HC Deb 30 January 2002 vol 379 cc277-9
4. Mr. Gareth R. Thomas (Harrow, West)

What further action she is taking to improve the access to electricity of isolated communities in Africa. [29127]

The Secretary of State for International Development (Clare Short)

In many sub-Saharan African countries less than 10 per cent. of the population have access to electricity. That means that most rely on wood for fuel, which uses up forest resources and causes much ill health through pollution caused by cooking indoors. Africa needs massive new investment in infrastructure—in electricity, water, sanitation, transport and telecommunications. To achieve that requires a reduction of conflict, and stronger partnerships between the public and private sectors.

We have therefore been working with other agencies to create a new facility, which is known as the public-private infrastructure advisory facility, to advise Governments on how to create conditions to attract private investment in infrastructure. I am this evening launching an investment fund designed to leverage more private investment into infrastructure in Africa.

Mr. Thomas

I thank my right hon. Friend for that answer. Does she agree that renewable energy options such as small-scale windpower plant and solar power offer an environmentally friendly, affordable and reliable means of generating power for the schools, health clinics, irrigation systems and other vital services on which those communities rely? What further action will her Department take to promote the roll-out and easy accessibility of such power options?

Clare Short

I do not particularly agree with my hon. Friend. I am in favour of the deployment of modern technology and as many renewables as possible, but Africa needs basic electricity supplies, telecommunications, water systems and sanitation. Sometimes people bring their greenest agenda to the poorest countries. Yes, let us use the best possible technology, but Africa needs the basics, and we should do all in our power to bring investment in modern infrastructure to countries across the board, not just some nice renewables in odd projects.

Michael Fabricant (Lichfield)

This is a first. For the first time, I totally agree with the right hon. Lady. She is absolutely right because the cost of photovoltaic cells and windmills would be prohibitive, particularly in the developing world. Does she agree that the work of many of the British privatised companies, now providing not only networks for electricity but self-contained electrical generating units in portakabins, is possibly the short-term answer for those countries that so desperately need electricity in their rural areas?

Clare Short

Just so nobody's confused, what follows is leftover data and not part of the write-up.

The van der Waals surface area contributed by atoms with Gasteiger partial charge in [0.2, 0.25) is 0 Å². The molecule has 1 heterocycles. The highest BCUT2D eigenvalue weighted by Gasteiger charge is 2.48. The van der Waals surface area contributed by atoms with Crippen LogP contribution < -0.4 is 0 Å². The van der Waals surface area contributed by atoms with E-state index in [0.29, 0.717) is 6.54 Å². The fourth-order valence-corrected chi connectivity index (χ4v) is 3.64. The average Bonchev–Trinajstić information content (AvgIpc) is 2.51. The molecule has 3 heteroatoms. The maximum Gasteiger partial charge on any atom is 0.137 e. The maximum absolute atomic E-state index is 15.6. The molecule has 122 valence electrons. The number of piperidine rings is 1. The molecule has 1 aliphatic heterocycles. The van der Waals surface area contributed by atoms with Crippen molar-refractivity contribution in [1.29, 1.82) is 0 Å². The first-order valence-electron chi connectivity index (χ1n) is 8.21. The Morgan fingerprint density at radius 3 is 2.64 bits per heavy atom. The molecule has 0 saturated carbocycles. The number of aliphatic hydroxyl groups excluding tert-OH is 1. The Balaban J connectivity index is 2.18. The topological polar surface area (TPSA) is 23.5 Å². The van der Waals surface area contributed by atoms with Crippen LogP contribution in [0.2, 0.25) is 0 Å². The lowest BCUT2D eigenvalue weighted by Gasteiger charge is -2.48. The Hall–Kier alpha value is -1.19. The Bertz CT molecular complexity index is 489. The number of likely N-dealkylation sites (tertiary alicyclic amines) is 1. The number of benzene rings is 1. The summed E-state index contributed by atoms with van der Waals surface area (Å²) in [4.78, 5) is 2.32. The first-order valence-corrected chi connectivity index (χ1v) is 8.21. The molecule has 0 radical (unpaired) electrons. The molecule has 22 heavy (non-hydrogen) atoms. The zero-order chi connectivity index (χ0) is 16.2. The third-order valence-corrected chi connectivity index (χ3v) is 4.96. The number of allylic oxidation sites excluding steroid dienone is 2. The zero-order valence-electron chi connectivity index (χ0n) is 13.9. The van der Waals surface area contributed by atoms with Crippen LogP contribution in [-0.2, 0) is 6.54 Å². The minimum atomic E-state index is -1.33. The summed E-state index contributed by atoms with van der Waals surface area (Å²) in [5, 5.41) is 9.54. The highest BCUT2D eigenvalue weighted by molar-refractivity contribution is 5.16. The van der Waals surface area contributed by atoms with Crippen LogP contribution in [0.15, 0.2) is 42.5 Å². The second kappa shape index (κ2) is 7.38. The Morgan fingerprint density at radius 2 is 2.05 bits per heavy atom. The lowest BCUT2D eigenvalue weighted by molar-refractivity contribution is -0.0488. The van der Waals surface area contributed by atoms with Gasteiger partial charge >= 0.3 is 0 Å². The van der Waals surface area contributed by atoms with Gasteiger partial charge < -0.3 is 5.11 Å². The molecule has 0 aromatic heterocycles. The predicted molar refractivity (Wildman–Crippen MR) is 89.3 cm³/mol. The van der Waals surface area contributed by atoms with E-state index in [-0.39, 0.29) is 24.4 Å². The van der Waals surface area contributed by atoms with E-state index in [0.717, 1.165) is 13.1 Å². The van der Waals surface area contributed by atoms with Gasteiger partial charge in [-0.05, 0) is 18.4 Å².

I should like to enjoy agreeing with the hon. Gentleman—I see that he is wearing his red tie today, so perhaps that explains it. Let us be clear that we should all favour the development of renewables, but we should drive forward that technology in countries such as our own, rather than trying to get the poorest countries to pay for the experiments and the development of the new technology. Self-contained generators are used in many poor countries because the basic national systems are so poor and tend to be more expensive, and firms have to use that kind of technology when their national systems do not work. But we really need proper privatisation under good regulation so that we can get private sector investment and better energy provision, and therefore access to telecommunications and the internet, which most Africans lack at the moment.

Mr. Piara S. Khabra (Ealing, Southall)

Will the Secretary of State confirm that the completion of the European Union reform programme will make a difference to the EU development programme for the poor countries?

Clare Short

I agree with my hon. Friend that an important start has been made in reforming the European Commission's very poor quality development programme, but we have a long way to go until that reform agenda is implemented. New figures are available if we do the calculations. EC funding to poor countries has gone from 70 per cent. down to 50 per cent., and it will be 38 per cent. this year. That is disgraceful, and more EC resources need to be allocated according to need and poverty. I am afraid that we still have a long way to go.

Mr. Nick Hawkins (Surrey Heath)

In considering access to electricity in isolated communities in Africa, I am sure that the Secretary of State will agree that among the most isolated communities at the moment are those in Zimbabwe that are at the mercy of Mugabe's thugs. What is her view of the way in which electricity is currently being supplied from South Africa? Does she feel that she and her Department have any role to play in exerting effective pressure to stop Mugabe and his thugs grabbing land from those who are the legitimate owners?

Clare Short

I do not agree that Zimbabwe's isolation is the problem, but it has virtually every other problem, and the situation is disastrous economically and politically. We all have to work as hard as we can for free and fair elections. That looks difficult and we cannot be optimistic, but we have to sustain our efforts. There is no magic answer; we can call for all the tools of international pressure—indeed, as the hon. Gentleman will know, they are being deployed as we speak—but the situation continues to deteriorate. I do not know whether it gives any comfort to the hon. Gentleman to know that President Mugabe finds our Government very much more objectionable than the Government whom the hon. Gentleman supported. President Mugabe objects to me in particular because I took the view that land reform should be transparent and benefit the people, rather than be used to give land to cronies.